Materials scientists and biomedical engineers at Ohio State University in Columbus designed a coating of nanowires that can help improve the bonding between human bone and implant materials. The team led by Ohio State materials scientist Sheikh Akbar published its results in this month’s issue of the journal Ceramics International (paid subscription required).
The process devised by Akbar and colleagues grows nanoscale filaments of titanium dioxide on a smooth surface of titanium — a material used in human implants — with an oxidation process in a furnace heated to 1,300 degrees F. The process that Akbar calls “nanostructures by material design” takes advantage of the physical and chemical properties of titanium, with no further milling or fabrication.
In their tests, the researchers discovered the fine nanoscale titanium dioxide filaments also grew a layer of aluminum oxide on the outside of the wires, in a process that they could not explain, since the team worked with pure titanium and not an alloy containing aluminum.The outside layer on the wires, say the researchers, resembles a layer of bark on a tree.
The Ohio State team then tested the ability to grow human cells on various surfaces: smooth titanium, smooth titanium dioxide, and titanium dioxide coated with the nanowires. For the test, the researchers used human osteosarcoma cells, a malignant bone cancer with particularly hardy cells that also resemble healthy bone tissue. The tests measured concentrations of alkaline phosphatase, an enzyme associated with bone development, and an indicator of bone tissue formation.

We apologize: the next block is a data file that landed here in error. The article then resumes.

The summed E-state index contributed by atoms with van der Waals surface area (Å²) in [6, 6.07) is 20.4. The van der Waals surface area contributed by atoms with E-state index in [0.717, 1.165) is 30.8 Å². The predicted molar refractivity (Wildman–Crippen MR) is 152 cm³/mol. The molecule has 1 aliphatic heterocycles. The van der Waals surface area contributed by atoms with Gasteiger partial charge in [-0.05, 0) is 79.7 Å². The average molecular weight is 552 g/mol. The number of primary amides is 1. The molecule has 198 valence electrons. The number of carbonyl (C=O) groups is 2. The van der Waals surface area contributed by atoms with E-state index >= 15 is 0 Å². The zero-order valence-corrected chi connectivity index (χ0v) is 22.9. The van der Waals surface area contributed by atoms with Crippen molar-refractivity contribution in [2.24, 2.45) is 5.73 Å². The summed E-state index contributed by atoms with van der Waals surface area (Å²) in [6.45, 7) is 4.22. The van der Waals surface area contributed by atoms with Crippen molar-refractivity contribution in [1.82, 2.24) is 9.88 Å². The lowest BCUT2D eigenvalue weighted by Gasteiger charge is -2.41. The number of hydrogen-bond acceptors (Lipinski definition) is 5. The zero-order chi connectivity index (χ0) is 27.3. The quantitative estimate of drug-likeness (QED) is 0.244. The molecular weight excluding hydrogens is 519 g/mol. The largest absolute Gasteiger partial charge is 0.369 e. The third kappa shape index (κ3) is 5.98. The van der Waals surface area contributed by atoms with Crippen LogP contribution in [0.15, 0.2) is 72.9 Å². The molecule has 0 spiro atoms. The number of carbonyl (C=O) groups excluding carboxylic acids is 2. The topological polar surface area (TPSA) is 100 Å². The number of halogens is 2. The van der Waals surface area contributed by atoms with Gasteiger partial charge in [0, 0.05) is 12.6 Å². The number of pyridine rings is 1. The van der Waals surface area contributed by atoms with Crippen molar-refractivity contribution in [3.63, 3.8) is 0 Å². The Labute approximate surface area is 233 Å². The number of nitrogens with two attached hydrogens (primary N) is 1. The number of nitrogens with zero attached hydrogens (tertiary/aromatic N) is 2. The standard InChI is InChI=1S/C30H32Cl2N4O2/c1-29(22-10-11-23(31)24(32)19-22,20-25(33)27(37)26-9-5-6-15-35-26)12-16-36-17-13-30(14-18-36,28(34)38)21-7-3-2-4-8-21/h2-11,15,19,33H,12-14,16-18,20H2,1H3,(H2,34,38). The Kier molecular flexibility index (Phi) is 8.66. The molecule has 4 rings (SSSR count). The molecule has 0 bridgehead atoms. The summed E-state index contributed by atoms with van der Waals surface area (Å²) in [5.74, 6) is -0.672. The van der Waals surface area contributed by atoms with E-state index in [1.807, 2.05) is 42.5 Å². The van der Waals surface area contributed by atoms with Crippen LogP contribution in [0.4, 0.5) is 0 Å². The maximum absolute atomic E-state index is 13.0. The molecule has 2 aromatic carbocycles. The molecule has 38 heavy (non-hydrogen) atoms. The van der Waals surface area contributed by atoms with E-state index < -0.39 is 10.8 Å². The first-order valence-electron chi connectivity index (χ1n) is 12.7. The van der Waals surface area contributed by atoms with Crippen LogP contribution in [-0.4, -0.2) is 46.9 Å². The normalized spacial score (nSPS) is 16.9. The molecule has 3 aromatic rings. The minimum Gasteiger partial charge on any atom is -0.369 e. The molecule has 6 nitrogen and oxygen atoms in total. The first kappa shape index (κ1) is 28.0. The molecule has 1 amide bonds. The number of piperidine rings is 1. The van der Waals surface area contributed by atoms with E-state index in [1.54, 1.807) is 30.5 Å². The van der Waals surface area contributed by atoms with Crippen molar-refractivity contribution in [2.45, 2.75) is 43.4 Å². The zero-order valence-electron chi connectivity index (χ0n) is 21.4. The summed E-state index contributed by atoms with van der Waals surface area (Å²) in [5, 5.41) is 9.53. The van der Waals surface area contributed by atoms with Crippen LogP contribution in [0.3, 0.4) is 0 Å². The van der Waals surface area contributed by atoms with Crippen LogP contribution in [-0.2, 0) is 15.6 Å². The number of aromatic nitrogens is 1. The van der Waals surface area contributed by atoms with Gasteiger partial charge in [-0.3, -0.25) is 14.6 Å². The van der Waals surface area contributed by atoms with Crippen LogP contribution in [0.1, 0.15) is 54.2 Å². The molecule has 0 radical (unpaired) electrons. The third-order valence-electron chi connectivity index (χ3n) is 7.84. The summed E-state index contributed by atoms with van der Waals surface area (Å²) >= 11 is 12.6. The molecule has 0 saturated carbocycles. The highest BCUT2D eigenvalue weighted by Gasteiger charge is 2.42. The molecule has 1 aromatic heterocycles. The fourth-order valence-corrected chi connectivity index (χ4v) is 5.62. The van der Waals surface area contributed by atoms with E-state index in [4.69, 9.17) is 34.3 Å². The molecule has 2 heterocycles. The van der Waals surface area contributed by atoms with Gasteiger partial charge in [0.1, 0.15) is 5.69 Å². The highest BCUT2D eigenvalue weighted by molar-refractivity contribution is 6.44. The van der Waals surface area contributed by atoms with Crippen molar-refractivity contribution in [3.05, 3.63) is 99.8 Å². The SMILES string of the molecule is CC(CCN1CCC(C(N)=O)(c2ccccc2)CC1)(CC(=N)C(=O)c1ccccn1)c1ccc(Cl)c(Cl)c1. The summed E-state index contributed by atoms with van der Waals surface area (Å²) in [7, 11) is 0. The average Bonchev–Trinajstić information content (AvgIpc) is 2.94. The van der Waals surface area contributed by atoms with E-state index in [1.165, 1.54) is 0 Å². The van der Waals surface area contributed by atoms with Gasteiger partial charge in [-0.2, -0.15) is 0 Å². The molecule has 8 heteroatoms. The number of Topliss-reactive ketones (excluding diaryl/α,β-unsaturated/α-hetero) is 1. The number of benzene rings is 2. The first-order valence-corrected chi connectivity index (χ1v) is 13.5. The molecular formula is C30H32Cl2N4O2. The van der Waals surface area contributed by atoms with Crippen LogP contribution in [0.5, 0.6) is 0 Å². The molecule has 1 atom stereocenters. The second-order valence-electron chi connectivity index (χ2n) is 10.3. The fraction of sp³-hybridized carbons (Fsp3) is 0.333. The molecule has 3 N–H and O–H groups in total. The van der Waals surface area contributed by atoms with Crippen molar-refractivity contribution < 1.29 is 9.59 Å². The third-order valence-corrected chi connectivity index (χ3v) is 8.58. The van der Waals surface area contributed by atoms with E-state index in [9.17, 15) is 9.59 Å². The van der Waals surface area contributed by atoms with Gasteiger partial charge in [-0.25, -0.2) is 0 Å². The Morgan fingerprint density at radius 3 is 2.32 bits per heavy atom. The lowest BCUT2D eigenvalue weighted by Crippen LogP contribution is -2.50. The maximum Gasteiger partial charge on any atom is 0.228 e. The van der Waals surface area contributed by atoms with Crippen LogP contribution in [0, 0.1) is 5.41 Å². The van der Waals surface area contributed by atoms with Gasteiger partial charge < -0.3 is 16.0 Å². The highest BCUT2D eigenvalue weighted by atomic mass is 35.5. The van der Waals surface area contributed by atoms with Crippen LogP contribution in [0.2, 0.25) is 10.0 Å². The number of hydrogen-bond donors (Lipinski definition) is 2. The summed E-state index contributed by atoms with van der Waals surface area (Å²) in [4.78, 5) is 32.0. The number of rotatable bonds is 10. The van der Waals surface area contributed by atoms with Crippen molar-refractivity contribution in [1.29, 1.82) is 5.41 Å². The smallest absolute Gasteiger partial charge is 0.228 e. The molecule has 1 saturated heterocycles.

The results showed within 15 hours a 20 percent greater concentration of alkaline phosphatase produced by the cells on the nanowire-coated surface. The researchers report the nanowire-coated surface eventually grew some 90,000 cells per square centimeter, compared to 50,000 cells per square centimeter on the smooth surfaces.
Biomedical engineering professor and co-author Derek Hansford says the discovery has potential for strengthening the connection between bone and implant for hip and knee replacements, repairing broken bones, and dental implants. “A stronger interface,” says Hansford, “means that implants and bones will be better able to share mechanical loads, and we can better preserve healthy bone and soft tissue around the implant site.”
Akbar says the process is simple enough to learn, and relatively inexpensive. He estimates about $100 worth of metal foil can produce hundreds of samples.
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